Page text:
Dutch Cone Penetrometers (trucks, crawlers, trailers, trolleys, etc)
CPT, CPTu, seismic cones etc. for geotechnical and environmental investigations
Sounding tubes, rods and samplers
200KN CPT Crawler
Seismic CPT
Subtraction Mini Cones
Pile Dynamics Inc.
E-Saximeter (E-SAX)

The E-Saximeter registers all relevant pile driving parameters. It calculates the hammer operating rate in blows per minute and helps the piling inspector create a pile driving log. For single acting, open end diesel hammers the E-Sax also displays the hammer potential energy and ram stroke, important since excessive stroke can cause pile damage.
The E-Sax is a hand held instrument. In its basic configuration the pile inspector observes the driving process and pushes a button for every depth increment as driving progresses. Several accessories further enhance the functionality of this time tested sound recognition device:
  • A depth measurement reel with wireless transmission capabilities eliminates the need for manual depth increment input, automating the entire creation of the driving log.
  • Proximity switches installed on the driving hammer and a wireless transmission system (transmitter attached to the driving hammer and E-Sax internal transceiver) enable the E-Saximeter to compute the hammer kinetic energy (kinetic energy may be input to the GRLWEAP pile driving simulation software to fine-tune the driving criteria).

"Energy monitoring was specified in the (Woodrow Wilson Bridge) contract Special Provisions. The main benefit of the monitoring is for the Virginia Department of Transportation to have more accurate driving logs than are typically created by hand. When correlated with the PDA results, it allows driving criteria to be in terms of hammer energy instead of blows per foot at a certain stroke."
- Ryan G. Gorman, P.E., Project Manager, Corman Construction, Inc.
(note: PDA is the Pile Driving Analyzer® - the E-Sax can assess hammer potential and kinetic energy, while the PDA calculates the energy actually transferred to the pile)

The PILE DRIVING ANALYZER (PDA,) system is the most widely employed system for Dynamic Load Testing in the world. It can assess the capacity of multiple drilled shafts, cast-in-place, continuous flight auger, helical, bored or driven piles in a single day. Micropiles may also be tested with the PDA. If you plan to use your PDA to test driven piles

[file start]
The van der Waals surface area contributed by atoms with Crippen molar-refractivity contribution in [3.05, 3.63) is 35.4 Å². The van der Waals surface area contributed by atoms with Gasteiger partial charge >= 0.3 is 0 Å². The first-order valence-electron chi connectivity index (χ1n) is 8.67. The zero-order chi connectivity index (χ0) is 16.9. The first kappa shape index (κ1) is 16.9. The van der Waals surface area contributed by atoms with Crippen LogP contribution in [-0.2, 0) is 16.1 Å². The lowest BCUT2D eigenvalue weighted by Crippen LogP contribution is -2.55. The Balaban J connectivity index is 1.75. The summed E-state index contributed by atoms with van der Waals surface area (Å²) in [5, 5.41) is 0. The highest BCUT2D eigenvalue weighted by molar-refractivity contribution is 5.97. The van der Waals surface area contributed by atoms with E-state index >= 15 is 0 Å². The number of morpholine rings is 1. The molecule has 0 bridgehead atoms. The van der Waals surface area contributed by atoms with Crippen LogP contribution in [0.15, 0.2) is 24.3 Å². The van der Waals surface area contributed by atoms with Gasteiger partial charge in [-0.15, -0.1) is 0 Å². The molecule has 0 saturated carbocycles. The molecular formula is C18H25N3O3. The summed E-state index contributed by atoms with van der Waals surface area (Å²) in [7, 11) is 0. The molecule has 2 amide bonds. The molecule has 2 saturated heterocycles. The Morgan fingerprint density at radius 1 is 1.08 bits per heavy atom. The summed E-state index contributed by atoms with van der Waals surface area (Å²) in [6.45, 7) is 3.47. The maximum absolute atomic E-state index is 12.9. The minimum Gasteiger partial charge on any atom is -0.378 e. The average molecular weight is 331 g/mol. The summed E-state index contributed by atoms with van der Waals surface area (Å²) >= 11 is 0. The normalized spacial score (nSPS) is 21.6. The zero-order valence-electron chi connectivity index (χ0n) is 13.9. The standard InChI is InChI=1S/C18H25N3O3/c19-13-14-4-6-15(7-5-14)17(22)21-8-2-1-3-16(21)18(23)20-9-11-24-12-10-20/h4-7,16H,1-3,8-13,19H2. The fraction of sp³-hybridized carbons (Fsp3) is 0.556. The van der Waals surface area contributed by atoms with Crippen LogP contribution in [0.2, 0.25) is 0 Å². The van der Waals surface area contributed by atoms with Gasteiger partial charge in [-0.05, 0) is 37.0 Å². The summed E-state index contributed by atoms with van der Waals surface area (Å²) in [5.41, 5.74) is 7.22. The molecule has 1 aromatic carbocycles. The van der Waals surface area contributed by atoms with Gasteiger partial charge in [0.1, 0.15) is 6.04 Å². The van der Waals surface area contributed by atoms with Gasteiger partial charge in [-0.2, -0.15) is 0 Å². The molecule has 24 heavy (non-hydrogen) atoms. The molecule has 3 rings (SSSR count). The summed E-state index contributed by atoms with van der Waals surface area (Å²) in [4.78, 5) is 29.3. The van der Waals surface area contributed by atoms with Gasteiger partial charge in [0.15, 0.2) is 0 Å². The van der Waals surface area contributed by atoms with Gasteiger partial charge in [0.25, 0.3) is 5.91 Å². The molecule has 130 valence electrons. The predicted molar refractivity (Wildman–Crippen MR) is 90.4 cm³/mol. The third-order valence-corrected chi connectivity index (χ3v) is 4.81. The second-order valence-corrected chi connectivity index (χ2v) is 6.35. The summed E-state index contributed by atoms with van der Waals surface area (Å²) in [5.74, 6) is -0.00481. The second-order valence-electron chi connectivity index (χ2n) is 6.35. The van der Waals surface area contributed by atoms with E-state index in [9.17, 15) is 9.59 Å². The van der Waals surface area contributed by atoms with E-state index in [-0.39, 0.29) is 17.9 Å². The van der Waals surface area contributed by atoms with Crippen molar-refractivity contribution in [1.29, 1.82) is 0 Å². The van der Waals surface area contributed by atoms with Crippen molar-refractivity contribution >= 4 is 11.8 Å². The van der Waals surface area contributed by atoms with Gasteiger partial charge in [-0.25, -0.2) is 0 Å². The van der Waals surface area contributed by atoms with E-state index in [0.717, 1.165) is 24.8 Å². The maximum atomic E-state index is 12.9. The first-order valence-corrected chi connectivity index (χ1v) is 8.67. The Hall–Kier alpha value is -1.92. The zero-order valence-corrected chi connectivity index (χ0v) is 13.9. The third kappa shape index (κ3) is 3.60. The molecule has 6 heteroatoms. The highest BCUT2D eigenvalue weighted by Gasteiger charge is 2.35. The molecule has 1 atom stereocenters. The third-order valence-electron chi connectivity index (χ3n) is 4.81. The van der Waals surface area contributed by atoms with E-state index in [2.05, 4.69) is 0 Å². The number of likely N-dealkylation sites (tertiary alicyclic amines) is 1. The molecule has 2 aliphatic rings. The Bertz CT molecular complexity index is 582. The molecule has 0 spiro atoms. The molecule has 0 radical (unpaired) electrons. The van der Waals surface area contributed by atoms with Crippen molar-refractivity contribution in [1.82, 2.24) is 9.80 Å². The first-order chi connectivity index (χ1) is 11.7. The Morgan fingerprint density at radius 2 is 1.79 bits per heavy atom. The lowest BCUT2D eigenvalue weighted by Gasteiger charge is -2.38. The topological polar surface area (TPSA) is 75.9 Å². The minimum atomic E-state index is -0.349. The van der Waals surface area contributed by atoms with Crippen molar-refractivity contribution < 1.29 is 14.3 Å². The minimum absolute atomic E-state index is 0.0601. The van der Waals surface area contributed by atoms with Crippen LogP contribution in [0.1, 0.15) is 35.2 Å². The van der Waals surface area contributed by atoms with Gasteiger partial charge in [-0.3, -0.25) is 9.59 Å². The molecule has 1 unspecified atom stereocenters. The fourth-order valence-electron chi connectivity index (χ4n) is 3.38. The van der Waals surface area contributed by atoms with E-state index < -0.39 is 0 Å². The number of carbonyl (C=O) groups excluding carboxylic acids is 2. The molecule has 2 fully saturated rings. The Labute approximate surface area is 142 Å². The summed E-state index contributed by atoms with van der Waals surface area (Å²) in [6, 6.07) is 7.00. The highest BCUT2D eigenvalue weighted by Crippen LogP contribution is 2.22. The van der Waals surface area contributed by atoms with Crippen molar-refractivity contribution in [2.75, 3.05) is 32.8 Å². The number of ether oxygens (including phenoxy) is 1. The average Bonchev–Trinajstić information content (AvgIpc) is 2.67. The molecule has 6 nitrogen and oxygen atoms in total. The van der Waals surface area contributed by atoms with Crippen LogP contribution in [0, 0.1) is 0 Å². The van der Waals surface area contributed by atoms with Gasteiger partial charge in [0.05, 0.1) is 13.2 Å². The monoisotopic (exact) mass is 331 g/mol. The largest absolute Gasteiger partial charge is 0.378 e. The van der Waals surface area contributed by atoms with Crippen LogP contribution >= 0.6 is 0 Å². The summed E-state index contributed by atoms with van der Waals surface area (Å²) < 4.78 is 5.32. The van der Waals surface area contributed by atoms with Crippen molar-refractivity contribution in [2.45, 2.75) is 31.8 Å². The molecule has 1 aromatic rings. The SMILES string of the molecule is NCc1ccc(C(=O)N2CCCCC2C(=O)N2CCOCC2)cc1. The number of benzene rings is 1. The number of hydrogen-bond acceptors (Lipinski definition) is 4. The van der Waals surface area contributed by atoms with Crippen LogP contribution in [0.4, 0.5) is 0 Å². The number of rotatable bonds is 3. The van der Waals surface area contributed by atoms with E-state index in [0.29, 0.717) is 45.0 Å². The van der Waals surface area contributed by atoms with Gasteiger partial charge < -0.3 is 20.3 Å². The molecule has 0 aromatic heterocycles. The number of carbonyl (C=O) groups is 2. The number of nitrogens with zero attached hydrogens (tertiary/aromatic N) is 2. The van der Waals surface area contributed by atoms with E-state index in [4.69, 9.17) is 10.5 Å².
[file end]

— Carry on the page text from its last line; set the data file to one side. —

The PDA Model 8G is the culmination of a complete redesign effort that incorporates the latest technological innovations and truly embody Pile Dynamics's commitment to quality. The PDA-8G is as sophisticated in its looks as it is in the software that powers it. Thin, light and ergonomic, it features touchscreen gesture controls like swiping and pinch-to-zoom. The PDA-8Gs may have 4 or 8 universal channels of data acquisition, all capable of reading data from Smart Sensors, be it in traditional (cabled) or wireless mode. This allows for extreme testing flexibility and makes PDA testing of large drilled shafts more convenient than ever.


Pile Installation Recorder (PIR)

The PIR is an Automated Monitoring Equipment that assists in the correct installation of augered cast in place (ACIP) / continuous flight auger (CFA) and drilled displacement piles by displaying target versus actual poured concrete volume in real time.
The equipment may be installed in any crane, including those operating with low headroom. As the crane proceeds from pile to pile, the operator easily monitors the installation of every pile on the job. At the same time, an inspector or supervisor may follow the installation on the wireless PIR-Viewer.

"The first time we used it, we identified a soft area at the toe that we had missed during our regular inspection. Since then, we specify the PIR on all of our auger cast pile projects." Philip Erbland, Ardaman & Associates, Inc.

The key parameters for a precise installation are pumped grout volume and auger depth. The PIR accurately records and displays both in real time. The equipment consists of a main unit installed in the crane cabin, a depth measurement device*, a Foxboro magnetic flow meter, a pressure transducer that gives an indication of the auger torque and an auger rotation measurement. The Angle Analyzer, a device that measures pile angle of installation, is an optional accessory, as is the PIR-Viewer.